It's an adverb. I think this can be compared to the smell and taste expressions, where you have adjectives in English but we have adverbs in Swedish.
Det luktar illa 'It smells bad'
Det smakar gott 'It smells good'
Basically we ask 'How does she feel? How does it taste? How does it smell?' and then we answer the question 'how' with an adverb.
Yeah, for my part I (obviously) don't know Swedish well enough to know all the connotations of "mår".
Anecdotally, "She feels poorly" connotes acute, temporary, physical malaise, like coming down with a cold. "She is doing poorly" is more of a continuous thing, like having a rough time in life, or in a class, or with an ongoing sickness. If "Hon mår dåligt" can mean that as well, I'd say it's an acceptable translation. :)
Ok, so does "hur mår du" mean "how are you?" as in a general greeting, or does it just mean "how are you feeling?". Because in English I commonly greet people "how are you?", "how ya doing?" or "how's it going?", and the response would be "I'm doing good (or well if you want to be correct or formal)" if you are in a good mood, or "I'm doing bad (badly)" if not. Do Swedes say "hur mår du?" in this context, as a general greeting, or would they only say it if they really wanted to know how the person is, such as if they thought the person looked sick? Would Swedes think I was weird if I greeted them "hej, hur mår du?". Anyway, if "hur mår du?" does correspond to "how are you?", then I would think that "Jag mår bra" would be best translated as "I'm doing fine/good/well". But your answer that "hon mår bra" doesn't correspond to "She's doing fine" leads me to believe that I had misunderstood the usage of "hur mår du?". Sorry that was long, but maybe you could help clarify the usage of these phrases for me. Thanks so much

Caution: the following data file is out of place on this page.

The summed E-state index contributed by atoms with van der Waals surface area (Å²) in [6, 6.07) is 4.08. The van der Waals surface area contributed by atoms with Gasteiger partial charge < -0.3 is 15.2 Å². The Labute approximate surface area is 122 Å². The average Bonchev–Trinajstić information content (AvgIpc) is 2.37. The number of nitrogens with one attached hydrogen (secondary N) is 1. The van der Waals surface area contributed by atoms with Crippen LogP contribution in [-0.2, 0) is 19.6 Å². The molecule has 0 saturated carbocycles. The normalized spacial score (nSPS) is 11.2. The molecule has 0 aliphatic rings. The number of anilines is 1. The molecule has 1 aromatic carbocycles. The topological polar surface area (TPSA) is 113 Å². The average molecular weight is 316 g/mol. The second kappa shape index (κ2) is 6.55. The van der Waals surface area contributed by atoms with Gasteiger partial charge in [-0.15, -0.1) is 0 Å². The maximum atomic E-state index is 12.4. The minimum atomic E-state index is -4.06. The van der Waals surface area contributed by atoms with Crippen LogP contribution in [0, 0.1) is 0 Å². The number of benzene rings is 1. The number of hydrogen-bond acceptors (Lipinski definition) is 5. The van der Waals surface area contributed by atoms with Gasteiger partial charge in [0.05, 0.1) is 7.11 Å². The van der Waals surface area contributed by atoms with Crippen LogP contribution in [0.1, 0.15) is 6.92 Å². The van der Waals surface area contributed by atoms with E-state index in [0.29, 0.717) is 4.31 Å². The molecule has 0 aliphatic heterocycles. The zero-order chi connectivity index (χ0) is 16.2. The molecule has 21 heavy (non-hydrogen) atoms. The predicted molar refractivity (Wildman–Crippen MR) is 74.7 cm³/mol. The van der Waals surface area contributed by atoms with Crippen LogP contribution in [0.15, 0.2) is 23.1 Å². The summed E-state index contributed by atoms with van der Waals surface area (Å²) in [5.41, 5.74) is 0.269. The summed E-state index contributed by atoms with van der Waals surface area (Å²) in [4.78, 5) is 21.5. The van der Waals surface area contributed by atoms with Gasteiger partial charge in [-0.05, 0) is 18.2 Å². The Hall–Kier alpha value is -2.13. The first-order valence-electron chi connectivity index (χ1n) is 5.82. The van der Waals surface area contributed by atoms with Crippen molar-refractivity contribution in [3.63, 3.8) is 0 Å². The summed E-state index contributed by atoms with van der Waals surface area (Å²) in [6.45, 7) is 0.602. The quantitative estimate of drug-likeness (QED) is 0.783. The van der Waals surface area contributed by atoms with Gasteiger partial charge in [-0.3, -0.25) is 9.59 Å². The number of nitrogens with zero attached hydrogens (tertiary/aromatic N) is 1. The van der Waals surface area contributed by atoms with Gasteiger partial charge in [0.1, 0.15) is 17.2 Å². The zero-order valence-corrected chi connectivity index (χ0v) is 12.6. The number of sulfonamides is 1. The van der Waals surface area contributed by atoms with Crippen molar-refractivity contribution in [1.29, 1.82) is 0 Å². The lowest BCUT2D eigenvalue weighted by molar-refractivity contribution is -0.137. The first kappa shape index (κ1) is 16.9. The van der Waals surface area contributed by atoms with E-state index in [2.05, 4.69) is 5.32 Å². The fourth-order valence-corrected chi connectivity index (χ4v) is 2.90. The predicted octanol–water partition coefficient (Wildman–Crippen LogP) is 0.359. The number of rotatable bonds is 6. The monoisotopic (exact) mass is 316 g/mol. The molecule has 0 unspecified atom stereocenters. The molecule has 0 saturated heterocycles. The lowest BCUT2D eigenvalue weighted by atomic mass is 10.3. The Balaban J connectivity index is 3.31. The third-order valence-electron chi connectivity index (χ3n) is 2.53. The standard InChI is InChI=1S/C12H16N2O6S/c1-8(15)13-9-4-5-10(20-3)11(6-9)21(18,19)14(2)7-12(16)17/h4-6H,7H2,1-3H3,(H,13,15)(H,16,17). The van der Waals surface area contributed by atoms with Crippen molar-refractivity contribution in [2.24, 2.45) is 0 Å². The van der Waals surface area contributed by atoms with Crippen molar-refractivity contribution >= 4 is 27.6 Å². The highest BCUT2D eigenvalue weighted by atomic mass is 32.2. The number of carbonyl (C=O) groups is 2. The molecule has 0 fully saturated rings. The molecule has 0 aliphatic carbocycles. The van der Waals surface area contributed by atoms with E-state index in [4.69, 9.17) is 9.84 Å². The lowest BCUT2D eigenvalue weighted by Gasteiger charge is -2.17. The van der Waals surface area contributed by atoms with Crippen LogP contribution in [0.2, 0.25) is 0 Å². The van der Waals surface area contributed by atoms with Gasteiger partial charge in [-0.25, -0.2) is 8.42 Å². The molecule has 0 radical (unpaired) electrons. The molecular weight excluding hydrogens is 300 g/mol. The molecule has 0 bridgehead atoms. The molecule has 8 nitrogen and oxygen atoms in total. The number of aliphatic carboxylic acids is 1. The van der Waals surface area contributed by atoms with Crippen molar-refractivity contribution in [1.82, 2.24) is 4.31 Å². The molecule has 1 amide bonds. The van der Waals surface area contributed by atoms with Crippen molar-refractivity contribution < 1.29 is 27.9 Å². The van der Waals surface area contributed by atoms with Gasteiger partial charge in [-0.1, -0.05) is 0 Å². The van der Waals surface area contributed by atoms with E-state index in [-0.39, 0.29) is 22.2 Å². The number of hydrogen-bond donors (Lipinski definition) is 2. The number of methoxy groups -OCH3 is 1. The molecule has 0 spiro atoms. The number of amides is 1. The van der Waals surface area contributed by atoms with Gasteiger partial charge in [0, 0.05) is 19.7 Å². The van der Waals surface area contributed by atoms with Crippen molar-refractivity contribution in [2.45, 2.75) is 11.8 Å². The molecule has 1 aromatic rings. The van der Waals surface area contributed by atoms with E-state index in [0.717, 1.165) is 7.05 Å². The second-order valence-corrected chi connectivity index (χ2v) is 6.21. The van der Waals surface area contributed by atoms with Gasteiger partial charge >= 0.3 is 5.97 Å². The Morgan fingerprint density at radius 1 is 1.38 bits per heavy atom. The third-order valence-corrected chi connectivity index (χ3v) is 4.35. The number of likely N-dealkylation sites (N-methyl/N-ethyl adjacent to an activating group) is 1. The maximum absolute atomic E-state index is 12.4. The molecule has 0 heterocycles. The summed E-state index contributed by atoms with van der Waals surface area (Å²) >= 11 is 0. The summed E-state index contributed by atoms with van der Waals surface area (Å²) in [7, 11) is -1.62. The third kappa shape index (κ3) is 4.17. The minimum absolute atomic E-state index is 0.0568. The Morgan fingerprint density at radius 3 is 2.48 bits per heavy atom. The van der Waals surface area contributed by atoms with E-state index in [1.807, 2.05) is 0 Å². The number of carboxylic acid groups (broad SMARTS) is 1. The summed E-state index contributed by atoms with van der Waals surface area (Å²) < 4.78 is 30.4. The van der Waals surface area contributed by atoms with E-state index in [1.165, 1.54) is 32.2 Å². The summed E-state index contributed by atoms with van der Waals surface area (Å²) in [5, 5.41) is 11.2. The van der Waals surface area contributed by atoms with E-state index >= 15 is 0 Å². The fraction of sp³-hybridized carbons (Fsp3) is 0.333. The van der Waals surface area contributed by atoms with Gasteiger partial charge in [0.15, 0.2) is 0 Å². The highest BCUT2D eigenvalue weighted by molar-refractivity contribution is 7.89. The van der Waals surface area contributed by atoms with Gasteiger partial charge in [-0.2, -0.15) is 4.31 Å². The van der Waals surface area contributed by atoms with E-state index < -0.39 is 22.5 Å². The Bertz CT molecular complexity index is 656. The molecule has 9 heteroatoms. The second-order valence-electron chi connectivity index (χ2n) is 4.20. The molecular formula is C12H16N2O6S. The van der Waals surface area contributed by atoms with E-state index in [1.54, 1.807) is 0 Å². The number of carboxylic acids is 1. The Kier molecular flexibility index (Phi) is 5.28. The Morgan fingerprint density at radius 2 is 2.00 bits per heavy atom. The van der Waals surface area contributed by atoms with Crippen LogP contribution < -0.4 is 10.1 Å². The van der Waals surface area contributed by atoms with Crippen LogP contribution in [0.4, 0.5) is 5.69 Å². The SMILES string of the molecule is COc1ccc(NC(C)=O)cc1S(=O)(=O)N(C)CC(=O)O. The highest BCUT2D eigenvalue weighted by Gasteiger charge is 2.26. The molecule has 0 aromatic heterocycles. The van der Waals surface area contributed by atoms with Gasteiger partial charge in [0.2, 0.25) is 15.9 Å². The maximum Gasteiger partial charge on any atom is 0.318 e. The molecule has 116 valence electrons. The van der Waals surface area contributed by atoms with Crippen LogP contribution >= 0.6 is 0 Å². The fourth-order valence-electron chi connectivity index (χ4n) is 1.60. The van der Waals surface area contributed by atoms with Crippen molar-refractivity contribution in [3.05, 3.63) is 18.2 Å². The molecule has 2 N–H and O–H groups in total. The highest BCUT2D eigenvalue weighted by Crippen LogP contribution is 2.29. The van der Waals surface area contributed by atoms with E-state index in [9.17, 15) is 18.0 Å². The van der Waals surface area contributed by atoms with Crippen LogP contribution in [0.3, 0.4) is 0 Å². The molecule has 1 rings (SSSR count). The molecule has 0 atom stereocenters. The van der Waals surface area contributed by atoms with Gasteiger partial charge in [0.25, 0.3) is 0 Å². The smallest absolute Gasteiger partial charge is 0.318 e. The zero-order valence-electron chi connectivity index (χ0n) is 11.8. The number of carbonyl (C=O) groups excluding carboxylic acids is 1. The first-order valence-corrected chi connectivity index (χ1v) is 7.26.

We do ask variations of such in similar ways, but not Hur mår du? specifically. I wouldn't use that unless I genuinely wanted to know.
Hon mår bra typically refers to a more thorough level of well-being than "She is going fine" does. While they can be translations (e.g. for a mother speaking about her child having had a cold), they usually are not.